Sturgeon River Loop

Total Distance: 142 km

Duration:  8 days (including one rest/rain day)

No. of Portages: 30 if not running rapids (24 if running everything up to a class 2) 

Total Portage Distance: 8 km if not running rapids (7.2 km if running everything up to a class 2)

**Note: portage distances are based on Hap Wilson's maps, not from the map below 

Level of Difficulty: Not a trip recommended for novice paddlers due to difficult portages on the Sturgeon River; intermediate whitewater and river-running skills are required -- not all rapids have portages. 

Map provided courtesy of Toporama which contains information licensed under the Open Government Licence – Canada. Our route has been marked.

On July 3, 2023, I was packing and getting ready to tackle northwest Ontario's Steel River Loop with my father -- a canoe route that has been on my bucket list for years. I was excited that I was finally getting the chance to do it, especially at purportedly good water levels, for an early summer run. 

At 11 PM, just before nodding off to sleep and setting my alarm for an early morning departure, I decided to check the Ontario Forest Fire Info Map one last time. I had been checking it every day leading up to my departure date because the spring of 2023 had been absolutely insane for forest fires across the country; it had been declared the worst wildfire season on record thus far. During June, the entire eastern part of the continent had been engulfed in a horrible smoky haze from fires raging across northern Quebec and Ontario. 

Well, wouldn't you know it, but a fire broke out that exact afternoon on the banks of the lower Steel River! It was named NIP030, only one hectare in size, but listed as out of control. I couldn't believe what I was reading; it was horrible and unfortunate. 

I quickly scrambled through my collection of maps for another route that Dad and I could tackle if the Steel River blaze could not be contained. Dad had never been to the Chinguchi region of Temagami and I had long wanted to run the rapids of the Sturgeon River, so I got out of bed and began printing off and laminating my maps for the Sturgeon River Loop.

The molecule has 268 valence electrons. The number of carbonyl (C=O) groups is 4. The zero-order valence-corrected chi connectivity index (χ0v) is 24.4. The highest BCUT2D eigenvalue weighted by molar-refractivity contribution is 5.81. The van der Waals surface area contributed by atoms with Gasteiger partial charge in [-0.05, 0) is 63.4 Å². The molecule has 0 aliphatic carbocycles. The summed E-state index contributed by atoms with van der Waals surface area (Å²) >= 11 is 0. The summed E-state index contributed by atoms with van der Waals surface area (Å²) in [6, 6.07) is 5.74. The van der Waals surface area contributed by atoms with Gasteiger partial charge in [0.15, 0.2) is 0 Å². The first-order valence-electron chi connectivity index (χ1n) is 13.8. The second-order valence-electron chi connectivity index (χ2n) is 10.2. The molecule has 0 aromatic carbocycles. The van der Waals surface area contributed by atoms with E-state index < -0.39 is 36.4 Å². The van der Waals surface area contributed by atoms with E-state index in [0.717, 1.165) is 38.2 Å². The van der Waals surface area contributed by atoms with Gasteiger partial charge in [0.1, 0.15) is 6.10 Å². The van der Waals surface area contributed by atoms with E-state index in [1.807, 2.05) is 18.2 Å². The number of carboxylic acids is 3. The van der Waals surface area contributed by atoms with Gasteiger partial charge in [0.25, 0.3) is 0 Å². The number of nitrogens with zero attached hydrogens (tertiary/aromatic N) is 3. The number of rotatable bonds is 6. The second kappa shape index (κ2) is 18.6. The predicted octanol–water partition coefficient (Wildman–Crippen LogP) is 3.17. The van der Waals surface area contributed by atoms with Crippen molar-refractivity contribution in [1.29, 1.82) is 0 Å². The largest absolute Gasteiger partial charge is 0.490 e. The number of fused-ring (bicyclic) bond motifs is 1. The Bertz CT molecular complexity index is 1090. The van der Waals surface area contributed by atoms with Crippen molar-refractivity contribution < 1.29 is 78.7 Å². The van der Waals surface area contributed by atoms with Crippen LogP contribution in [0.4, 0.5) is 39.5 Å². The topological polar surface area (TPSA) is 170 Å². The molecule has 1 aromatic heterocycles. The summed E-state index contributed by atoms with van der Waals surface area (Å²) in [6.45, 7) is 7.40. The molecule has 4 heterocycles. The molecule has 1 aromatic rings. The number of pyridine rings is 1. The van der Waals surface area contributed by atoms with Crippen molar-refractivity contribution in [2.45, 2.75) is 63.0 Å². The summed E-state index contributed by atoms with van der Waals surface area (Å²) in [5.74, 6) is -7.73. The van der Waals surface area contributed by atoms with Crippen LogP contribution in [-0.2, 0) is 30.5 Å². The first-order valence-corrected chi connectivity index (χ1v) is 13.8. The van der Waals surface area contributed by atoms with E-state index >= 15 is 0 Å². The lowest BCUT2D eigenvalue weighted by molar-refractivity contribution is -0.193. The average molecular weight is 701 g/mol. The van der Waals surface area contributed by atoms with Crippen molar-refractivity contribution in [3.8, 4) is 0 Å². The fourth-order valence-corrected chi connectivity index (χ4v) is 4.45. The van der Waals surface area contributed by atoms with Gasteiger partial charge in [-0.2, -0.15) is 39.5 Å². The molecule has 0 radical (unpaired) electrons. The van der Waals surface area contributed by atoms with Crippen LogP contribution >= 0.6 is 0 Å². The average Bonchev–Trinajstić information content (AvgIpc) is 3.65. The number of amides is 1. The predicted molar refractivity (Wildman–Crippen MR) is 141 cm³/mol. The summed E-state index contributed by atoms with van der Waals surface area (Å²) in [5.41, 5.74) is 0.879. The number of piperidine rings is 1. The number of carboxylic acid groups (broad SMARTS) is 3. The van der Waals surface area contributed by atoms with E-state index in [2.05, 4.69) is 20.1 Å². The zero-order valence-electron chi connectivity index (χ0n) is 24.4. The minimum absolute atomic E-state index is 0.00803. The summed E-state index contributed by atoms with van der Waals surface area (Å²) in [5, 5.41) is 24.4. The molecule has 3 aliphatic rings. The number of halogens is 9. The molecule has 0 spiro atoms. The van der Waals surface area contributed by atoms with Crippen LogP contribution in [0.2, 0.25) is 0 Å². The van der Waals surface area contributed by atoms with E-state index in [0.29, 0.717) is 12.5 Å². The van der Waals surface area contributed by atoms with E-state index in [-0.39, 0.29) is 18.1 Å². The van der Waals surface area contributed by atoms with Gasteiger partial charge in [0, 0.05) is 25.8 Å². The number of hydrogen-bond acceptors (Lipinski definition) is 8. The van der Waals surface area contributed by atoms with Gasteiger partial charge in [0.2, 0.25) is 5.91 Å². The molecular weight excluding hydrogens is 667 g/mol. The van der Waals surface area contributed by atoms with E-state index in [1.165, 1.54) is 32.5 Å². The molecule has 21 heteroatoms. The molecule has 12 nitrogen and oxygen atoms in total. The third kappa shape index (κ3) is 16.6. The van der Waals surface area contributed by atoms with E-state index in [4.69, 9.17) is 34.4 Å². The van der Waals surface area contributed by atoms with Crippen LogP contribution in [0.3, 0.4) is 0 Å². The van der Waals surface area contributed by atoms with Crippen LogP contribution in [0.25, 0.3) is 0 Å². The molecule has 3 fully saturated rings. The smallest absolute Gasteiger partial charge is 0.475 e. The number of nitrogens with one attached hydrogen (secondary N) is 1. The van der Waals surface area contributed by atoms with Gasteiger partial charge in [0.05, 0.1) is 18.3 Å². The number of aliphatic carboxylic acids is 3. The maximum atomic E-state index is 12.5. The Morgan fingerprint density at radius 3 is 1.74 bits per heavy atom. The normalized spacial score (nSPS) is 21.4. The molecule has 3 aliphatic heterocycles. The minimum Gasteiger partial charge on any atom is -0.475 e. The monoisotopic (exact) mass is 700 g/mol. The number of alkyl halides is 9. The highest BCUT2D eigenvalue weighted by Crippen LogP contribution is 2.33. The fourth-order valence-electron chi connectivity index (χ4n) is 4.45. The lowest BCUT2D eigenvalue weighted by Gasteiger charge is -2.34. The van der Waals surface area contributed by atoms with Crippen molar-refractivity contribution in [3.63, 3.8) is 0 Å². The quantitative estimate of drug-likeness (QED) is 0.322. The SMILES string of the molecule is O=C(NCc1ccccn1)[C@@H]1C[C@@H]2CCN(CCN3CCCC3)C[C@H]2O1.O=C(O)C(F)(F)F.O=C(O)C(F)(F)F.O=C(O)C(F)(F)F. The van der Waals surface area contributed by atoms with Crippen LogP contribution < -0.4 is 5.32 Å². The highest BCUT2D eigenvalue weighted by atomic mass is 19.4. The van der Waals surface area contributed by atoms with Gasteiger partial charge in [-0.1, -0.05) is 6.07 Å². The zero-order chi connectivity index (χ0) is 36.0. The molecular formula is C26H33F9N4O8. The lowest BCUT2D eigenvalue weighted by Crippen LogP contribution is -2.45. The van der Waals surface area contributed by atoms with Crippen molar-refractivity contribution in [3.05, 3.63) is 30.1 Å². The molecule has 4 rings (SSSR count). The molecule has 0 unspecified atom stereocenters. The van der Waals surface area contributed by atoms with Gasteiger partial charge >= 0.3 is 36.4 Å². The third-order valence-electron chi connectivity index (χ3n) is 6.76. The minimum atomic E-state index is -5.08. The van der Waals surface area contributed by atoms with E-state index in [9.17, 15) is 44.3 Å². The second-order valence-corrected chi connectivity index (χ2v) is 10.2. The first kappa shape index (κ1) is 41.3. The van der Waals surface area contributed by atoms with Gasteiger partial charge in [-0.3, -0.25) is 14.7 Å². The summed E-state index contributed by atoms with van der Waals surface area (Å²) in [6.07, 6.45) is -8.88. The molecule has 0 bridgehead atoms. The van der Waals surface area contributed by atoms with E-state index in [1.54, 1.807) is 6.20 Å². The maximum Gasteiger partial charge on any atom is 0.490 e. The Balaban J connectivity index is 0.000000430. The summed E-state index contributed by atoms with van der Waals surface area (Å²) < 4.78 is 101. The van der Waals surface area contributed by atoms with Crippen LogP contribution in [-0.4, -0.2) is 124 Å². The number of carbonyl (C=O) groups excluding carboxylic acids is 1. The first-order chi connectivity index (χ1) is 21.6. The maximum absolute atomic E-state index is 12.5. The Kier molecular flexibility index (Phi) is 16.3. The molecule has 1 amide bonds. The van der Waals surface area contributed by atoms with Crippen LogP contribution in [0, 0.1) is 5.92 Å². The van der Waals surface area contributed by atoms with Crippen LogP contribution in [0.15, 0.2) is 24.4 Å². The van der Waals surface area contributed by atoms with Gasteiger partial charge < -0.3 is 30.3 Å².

After a short, fitful sleep and an early morning departure, we were just south of Sudbury when I was able to get in contact with the assistant park superintendent of the Steel River area. She said she would look into it and get back to me. She returned my call less than 20 minutes later and said that, indeed, the fire was small but dangerously close to the river and not yet under control. She obviously made the prudent decision in advising us not to proceed with our intended plan to paddle the Steel at that time. 

We had pretty much already decided we weren't going to the Steel unless she would have told us that the blaze was under control and soon to be extinguished. The fire was on the lower part of the Steel near the logjam area and it would have been bad news paddling into that if the fire were to grow and with no option to head back upriver against a current on a remote river to safety, never mind the possibility of excessive smoke inhalation. So...goodbye Steel River (for now), hello Sturgeon River! 

(Note: By the time we finished the Sturgeon River Loop, NIP030 was out. I am guessing the heavy rains that we endured on Day 3 of this trip took care of it. Apparently, most of Ontario got a good soaking that day.)

Day 1 - Dewdney Lake to Chiniguchi Lake (9 km) 

Map provided courtesy of Toporama which contains information licensed under the Open Government Licence – Canada. I have marked my route in blue and portages in red. 

As we were driving up Kukagami Lake Road toward the Matagamasi government boat launch, I had a brain fart. The previous year, I had paddled the Laura Lake Loop and noticed that some vehicles were using the logging road and parking at the portage between Wolf and Dewdney Lakes. I plugged it into Google Maps and downloaded the route to get there. We thought we'd give it a try. It would save us from paddling the southern, cottage-laden section of Matagamasi Lake. After attempting it, I strongly advise others NOT to do this.  Allow me to explain.